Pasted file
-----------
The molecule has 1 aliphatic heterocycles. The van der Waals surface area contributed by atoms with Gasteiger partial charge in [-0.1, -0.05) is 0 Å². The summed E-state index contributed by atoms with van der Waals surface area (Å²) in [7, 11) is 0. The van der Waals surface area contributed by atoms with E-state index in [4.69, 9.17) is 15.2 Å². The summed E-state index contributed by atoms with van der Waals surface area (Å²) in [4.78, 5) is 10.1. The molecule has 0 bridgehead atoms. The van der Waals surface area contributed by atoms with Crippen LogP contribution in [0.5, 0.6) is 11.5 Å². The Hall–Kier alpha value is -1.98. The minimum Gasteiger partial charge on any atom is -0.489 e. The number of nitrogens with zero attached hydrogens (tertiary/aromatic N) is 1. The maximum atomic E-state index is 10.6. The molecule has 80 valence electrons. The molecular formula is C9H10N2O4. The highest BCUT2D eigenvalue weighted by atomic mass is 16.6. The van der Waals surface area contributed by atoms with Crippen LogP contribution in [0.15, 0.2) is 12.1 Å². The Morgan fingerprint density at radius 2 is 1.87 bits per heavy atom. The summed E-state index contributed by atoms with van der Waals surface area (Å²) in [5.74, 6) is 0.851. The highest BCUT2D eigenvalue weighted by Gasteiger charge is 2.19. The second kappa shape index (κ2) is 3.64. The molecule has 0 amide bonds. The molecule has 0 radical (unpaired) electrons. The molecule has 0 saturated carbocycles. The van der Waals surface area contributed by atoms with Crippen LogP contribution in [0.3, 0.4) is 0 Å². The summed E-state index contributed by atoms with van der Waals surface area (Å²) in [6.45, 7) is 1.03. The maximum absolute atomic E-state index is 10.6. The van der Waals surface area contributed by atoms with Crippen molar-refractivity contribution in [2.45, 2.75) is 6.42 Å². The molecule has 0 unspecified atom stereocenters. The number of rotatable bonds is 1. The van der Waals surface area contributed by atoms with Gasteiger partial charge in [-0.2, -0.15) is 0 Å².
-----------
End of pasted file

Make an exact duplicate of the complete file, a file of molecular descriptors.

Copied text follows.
The molecule has 1 aliphatic heterocycles. The van der Waals surface area contributed by atoms with Gasteiger partial charge in [-0.1, -0.05) is 0 Å². The summed E-state index contributed by atoms with van der Waals surface area (Å²) in [7, 11) is 0. The van der Waals surface area contributed by atoms with E-state index in [4.69, 9.17) is 15.2 Å². The summed E-state index contributed by atoms with van der Waals surface area (Å²) in [4.78, 5) is 10.1. The molecule has 0 bridgehead atoms. The van der Waals surface area contributed by atoms with Crippen LogP contribution in [0.5, 0.6) is 11.5 Å². The Hall–Kier alpha value is -1.98. The minimum Gasteiger partial charge on any atom is -0.489 e. The number of nitrogens with zero attached hydrogens (tertiary/aromatic N) is 1. The maximum atomic E-state index is 10.6. The molecule has 80 valence electrons. The molecular formula is C9H10N2O4. The highest BCUT2D eigenvalue weighted by atomic mass is 16.6. The van der Waals surface area contributed by atoms with Crippen LogP contribution in [0.15, 0.2) is 12.1 Å². The Morgan fingerprint density at radius 2 is 1.87 bits per heavy atom. The summed E-state index contributed by atoms with van der Waals surface area (Å²) in [5.74, 6) is 0.851. The highest BCUT2D eigenvalue weighted by Gasteiger charge is 2.19. The second kappa shape index (κ2) is 3.64. The molecule has 0 amide bonds. The molecule has 0 radical (unpaired) electrons. The molecule has 0 saturated carbocycles. The van der Waals surface area contributed by atoms with Crippen LogP contribution in [0.3, 0.4) is 0 Å². The summed E-state index contributed by atoms with van der Waals surface area (Å²) in [6.45, 7) is 1.03. The maximum absolute atomic E-state index is 10.6. The van der Waals surface area contributed by atoms with Crippen molar-refractivity contribution in [2.45, 2.75) is 6.42 Å². The molecule has 0 unspecified atom stereocenters. The number of rotatable bonds is 1. The van der Waals surface area contributed by atoms with Gasteiger partial charge in [-0.2, -0.15) is 0 Å².